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UK inflation 'surprisingly high' at 3.4% (target 2%)

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  • UK inflation 'surprisingly high' at 3.4% (target 2%)

    Inflation: surging fuel costs push CPI to 3.4%

    Inflation pushed higher in March, rising even more than expected as costlier fuel and airline tickets ramped up price pressures, according to data from the Office for National Statistics this morning.

    At 3.4%, consumer price inflation (CPI) is now way above the Bank of England's government-set target of 2%. Economists had expected that it would rise given surging energy costs but had only expected an increase to a 3.2% rate from February's 3%.

    One of the major pressures in March was household gas bills. They had fallen in March 2009 and were flat in March this year, helping to ramp up the annual pace of price rises.

    The annual rise in the CPI's transport component, at 11.3%, was the highest since the series began in January 1997.

    The retail price inflation measure (RPI), which includes housing costs and is used as the basis for many pay deals, quickened to 4.4% from 3.7% in February. It was higher than an economists' consensus forecast for 4.2%.
    In your face, Sterling!
    It's Economics vs Thermodynamics. Thermodynamics wins.

  • #2
    Re: UK inflation 'surprisingly high' at 3.4% (target 2%)

    LOL. O.5% interest rates, and 200 Billion UK Pound asset purchase programs [QE] at work.

    Imagine that...

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    • #3
      Re: UK inflation 'surprisingly high' at 3.4% (target 2%)

      Who could have known - Does a one legged duck swim in circles, is a fishes ass water tight, do wild bears shite in the ........... OH never mind
      Inflation protected bonds - a sure way to let your Government screw you for free then offer a TIP for service Bwahhahahahaha
      Surgeons warning - Zero hedge can effect the way you think and act ( but their clients are so polite and very Knowledgeable and pissed/ stoned/ unemployed...)

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      • #4
        Re: UK inflation 'surprisingly high' at 3.4% (target 2%)

        Just read this article entitled Why the U.S. Can't Inflate Its Way Out of Debt and it basically makes the point that the USA can't inflate it's way out of debt because most of it's debt is indexed to inflation. I've never heard EJ mention this point (although he may have) and it seems significant. Here's a quote:

        And I really do mean that "essentially all" of our problems are (inflation indexed) entitlement commitments. This chart, from the Congressional Budget Office's (CBO) 2008 Budget and Economic Outlook, tells the story (the y-axis is spending as a percentage of GDP):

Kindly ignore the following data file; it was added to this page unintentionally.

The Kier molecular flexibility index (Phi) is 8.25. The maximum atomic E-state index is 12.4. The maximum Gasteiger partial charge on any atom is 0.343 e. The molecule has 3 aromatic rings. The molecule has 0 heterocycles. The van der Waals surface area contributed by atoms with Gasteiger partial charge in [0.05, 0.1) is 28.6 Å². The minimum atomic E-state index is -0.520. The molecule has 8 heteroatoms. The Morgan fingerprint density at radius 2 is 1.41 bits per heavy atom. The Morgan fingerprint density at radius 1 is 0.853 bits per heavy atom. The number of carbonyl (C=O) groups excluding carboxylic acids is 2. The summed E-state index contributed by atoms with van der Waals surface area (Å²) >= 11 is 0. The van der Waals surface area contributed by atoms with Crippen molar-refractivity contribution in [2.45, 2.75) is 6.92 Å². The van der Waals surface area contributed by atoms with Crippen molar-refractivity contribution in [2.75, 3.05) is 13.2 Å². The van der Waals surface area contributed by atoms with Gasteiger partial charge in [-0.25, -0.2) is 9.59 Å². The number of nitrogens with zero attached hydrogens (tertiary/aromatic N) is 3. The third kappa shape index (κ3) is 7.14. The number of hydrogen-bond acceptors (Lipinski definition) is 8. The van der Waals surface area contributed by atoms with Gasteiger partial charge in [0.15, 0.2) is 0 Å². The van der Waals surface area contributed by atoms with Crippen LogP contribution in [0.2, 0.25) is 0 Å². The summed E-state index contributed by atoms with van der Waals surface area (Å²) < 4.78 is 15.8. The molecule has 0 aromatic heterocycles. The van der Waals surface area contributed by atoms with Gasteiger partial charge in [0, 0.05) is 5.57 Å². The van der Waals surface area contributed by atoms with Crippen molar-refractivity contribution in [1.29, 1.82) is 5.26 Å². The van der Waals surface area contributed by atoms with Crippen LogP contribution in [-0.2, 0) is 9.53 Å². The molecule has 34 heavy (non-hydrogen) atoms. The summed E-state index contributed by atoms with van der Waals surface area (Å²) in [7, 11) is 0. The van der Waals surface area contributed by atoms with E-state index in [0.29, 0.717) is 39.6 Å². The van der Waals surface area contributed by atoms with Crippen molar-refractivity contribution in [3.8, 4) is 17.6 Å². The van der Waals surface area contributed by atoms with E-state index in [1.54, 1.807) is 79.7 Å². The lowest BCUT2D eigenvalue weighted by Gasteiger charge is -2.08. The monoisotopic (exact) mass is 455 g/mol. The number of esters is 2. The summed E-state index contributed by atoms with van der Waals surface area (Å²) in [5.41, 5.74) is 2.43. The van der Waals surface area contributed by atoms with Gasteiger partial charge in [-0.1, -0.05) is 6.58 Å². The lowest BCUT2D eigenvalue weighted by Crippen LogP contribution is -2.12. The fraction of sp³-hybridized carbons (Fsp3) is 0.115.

This is the first significant point I've found that seriously opposes EJs "Poom" position and perhaps might partially explain why Poom hasn't (or has barely) happened yet.

        I'd love to hear from the iTulip community (or EJ!) on why our government should run the printing presses to pay down their debt, when all they'll be doing is inflating the indexes on which most of their debts are based? In today's fast, bit-driven economic system the "lag" time doesn't seem a sufficient enough reason. Does somebody have opposing facts indicating that most of our debt is NOT inflation indexed?

        Thanks for the help! Mark

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        • #5
          Re: UK inflation 'surprisingly high' at 3.4% (target 2%)

          They manipulate the index to fall short of true inflation.

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          • #6
            Re: UK inflation 'surprisingly high' at 3.4% (target 2%)

            Originally posted by Jay View Post
            They manipulate the index to fall short of true inflation.
            BINGO. This is why the argument that America won't inflate never convinced me. Governments will lie about inflation to the absolute max that they can get away with.

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            • #7
              Re: UK inflation 'surprisingly high' at 3.4% (target 2%)

              But the Medicare drugs they must buy will go up in price irrespective of drug lying... and this is one example of the effectively indexed entitlements. Lying won't make drug purchases cheaper, eh?

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              • #8
                Re: UK inflation 'surprisingly high' at 3.4% (target 2%)

                Originally posted by MarkL View Post
                But the Medicare drugs they must buy will go up in price irrespective of drug lying... and this is one example of the effectively indexed entitlements. Lying won't make drug purchases cheaper, eh?
                There's ample history and examples of similar situations in other developed countries, and what Jay posted above is exactly what will happen. In addition to the "hidden" methods of messing with the official statistics look for governments to start building public support for "temporary" partial de-indexing of certain benefits...particularly programs that are viewed by the broad public as benefiting "everyone else" [drug programs for seniors is a good example].

                Partial de-indexing is easier to sell when official inflation rates are low [or quite a few people believe the economy is in deflation...which is certainly the case right now]. In that situation there is no immediate negative effect from de-indexing so it's easier to secure acceptance from a working public increasingly concerned about government deficits. Fortunately for governments, and unfortunately for citizens, the corrosive effects of inflation come from the compounding over many years...
                Last edited by GRG55; 04-21-10, 09:40 AM.

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